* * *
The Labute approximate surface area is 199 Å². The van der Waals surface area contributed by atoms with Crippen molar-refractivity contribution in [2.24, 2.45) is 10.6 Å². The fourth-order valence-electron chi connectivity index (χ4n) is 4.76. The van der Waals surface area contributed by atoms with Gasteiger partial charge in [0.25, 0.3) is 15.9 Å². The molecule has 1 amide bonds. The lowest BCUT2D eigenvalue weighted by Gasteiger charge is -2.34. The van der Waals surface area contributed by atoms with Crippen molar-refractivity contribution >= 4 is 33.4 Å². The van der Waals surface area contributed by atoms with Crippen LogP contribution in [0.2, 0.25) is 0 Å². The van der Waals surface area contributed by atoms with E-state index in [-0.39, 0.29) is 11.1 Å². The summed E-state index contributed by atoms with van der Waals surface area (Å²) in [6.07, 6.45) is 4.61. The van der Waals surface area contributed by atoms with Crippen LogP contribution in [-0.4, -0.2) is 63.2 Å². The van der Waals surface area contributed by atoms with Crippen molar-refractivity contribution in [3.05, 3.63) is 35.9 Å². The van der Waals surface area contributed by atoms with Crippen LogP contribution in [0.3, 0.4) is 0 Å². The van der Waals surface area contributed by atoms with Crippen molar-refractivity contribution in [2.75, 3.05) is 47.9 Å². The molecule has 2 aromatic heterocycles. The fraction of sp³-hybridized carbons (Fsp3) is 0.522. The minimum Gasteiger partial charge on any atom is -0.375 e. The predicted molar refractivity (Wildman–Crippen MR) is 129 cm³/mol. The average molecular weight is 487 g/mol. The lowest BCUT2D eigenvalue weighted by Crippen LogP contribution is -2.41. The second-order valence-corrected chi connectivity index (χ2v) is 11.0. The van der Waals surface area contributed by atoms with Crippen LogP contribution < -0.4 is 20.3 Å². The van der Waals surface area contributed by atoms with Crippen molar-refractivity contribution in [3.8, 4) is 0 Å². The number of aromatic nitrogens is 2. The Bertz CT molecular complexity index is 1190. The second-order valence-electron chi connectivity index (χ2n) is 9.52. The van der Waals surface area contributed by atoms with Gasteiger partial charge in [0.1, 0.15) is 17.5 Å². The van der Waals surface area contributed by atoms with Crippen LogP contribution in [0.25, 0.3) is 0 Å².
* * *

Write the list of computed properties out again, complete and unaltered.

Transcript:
The Labute approximate surface area is 199 Å². The van der Waals surface area contributed by atoms with Crippen molar-refractivity contribution in [2.24, 2.45) is 10.6 Å². The fourth-order valence-electron chi connectivity index (χ4n) is 4.76. The van der Waals surface area contributed by atoms with Gasteiger partial charge in [0.25, 0.3) is 15.9 Å². The molecule has 1 amide bonds. The lowest BCUT2D eigenvalue weighted by Gasteiger charge is -2.34. The van der Waals surface area contributed by atoms with Crippen molar-refractivity contribution >= 4 is 33.4 Å². The van der Waals surface area contributed by atoms with Crippen LogP contribution in [0.2, 0.25) is 0 Å². The van der Waals surface area contributed by atoms with E-state index in [-0.39, 0.29) is 11.1 Å². The summed E-state index contributed by atoms with van der Waals surface area (Å²) in [6.07, 6.45) is 4.61. The van der Waals surface area contributed by atoms with Crippen LogP contribution in [-0.4, -0.2) is 63.2 Å². The van der Waals surface area contributed by atoms with Crippen molar-refractivity contribution in [3.05, 3.63) is 35.9 Å². The van der Waals surface area contributed by atoms with Crippen LogP contribution in [0.3, 0.4) is 0 Å². The van der Waals surface area contributed by atoms with Crippen molar-refractivity contribution in [2.75, 3.05) is 47.9 Å². The molecule has 2 aromatic heterocycles. The fraction of sp³-hybridized carbons (Fsp3) is 0.522. The minimum Gasteiger partial charge on any atom is -0.375 e. The predicted molar refractivity (Wildman–Crippen MR) is 129 cm³/mol. The average molecular weight is 487 g/mol. The lowest BCUT2D eigenvalue weighted by Crippen LogP contribution is -2.41. The second-order valence-corrected chi connectivity index (χ2v) is 11.0. The van der Waals surface area contributed by atoms with Crippen LogP contribution < -0.4 is 20.3 Å². The van der Waals surface area contributed by atoms with Crippen molar-refractivity contribution in [3.8, 4) is 0 Å². The number of aromatic nitrogens is 2. The Bertz CT molecular complexity index is 1190. The second-order valence-electron chi connectivity index (χ2n) is 9.52. The van der Waals surface area contributed by atoms with Gasteiger partial charge in [0.1, 0.15) is 17.5 Å². The van der Waals surface area contributed by atoms with Crippen LogP contribution in [0.25, 0.3) is 0 Å².